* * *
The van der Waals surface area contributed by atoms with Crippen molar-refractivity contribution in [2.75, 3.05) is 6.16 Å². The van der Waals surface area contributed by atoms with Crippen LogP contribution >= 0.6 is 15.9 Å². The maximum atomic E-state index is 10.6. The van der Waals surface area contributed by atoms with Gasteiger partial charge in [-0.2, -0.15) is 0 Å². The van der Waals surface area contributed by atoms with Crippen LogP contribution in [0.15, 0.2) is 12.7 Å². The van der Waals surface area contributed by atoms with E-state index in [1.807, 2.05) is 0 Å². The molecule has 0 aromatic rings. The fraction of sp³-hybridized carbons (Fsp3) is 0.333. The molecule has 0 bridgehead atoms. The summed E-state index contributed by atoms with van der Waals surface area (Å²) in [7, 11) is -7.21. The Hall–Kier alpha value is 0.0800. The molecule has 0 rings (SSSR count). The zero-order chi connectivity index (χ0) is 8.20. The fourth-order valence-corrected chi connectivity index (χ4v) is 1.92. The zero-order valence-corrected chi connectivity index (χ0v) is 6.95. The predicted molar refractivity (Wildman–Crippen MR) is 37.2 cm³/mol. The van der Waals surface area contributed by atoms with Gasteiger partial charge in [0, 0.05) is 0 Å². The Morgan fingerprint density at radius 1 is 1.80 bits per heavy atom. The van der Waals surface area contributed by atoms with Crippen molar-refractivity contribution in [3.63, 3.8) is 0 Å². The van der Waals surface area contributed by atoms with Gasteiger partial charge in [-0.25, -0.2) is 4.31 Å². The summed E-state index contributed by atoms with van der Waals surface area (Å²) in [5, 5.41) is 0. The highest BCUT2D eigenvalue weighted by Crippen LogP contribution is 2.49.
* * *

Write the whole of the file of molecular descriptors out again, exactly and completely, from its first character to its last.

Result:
The van der Waals surface area contributed by atoms with Crippen molar-refractivity contribution in [2.75, 3.05) is 6.16 Å². The van der Waals surface area contributed by atoms with Crippen LogP contribution >= 0.6 is 15.9 Å². The maximum atomic E-state index is 10.6. The van der Waals surface area contributed by atoms with Gasteiger partial charge in [-0.2, -0.15) is 0 Å². The van der Waals surface area contributed by atoms with Crippen LogP contribution in [0.15, 0.2) is 12.7 Å². The van der Waals surface area contributed by atoms with E-state index in [1.807, 2.05) is 0 Å². The molecule has 0 aromatic rings. The fraction of sp³-hybridized carbons (Fsp3) is 0.333. The molecule has 0 bridgehead atoms. The summed E-state index contributed by atoms with van der Waals surface area (Å²) in [7, 11) is -7.21. The Hall–Kier alpha value is 0.0800. The molecule has 0 rings (SSSR count). The zero-order chi connectivity index (χ0) is 8.20. The fourth-order valence-corrected chi connectivity index (χ4v) is 1.92. The zero-order valence-corrected chi connectivity index (χ0v) is 6.95. The predicted molar refractivity (Wildman–Crippen MR) is 37.2 cm³/mol. The van der Waals surface area contributed by atoms with Gasteiger partial charge in [0, 0.05) is 0 Å². The Morgan fingerprint density at radius 1 is 1.80 bits per heavy atom. The van der Waals surface area contributed by atoms with Crippen molar-refractivity contribution in [3.63, 3.8) is 0 Å². The van der Waals surface area contributed by atoms with Gasteiger partial charge in [-0.25, -0.2) is 4.31 Å². The summed E-state index contributed by atoms with van der Waals surface area (Å²) in [5, 5.41) is 0. The highest BCUT2D eigenvalue weighted by Crippen LogP contribution is 2.49.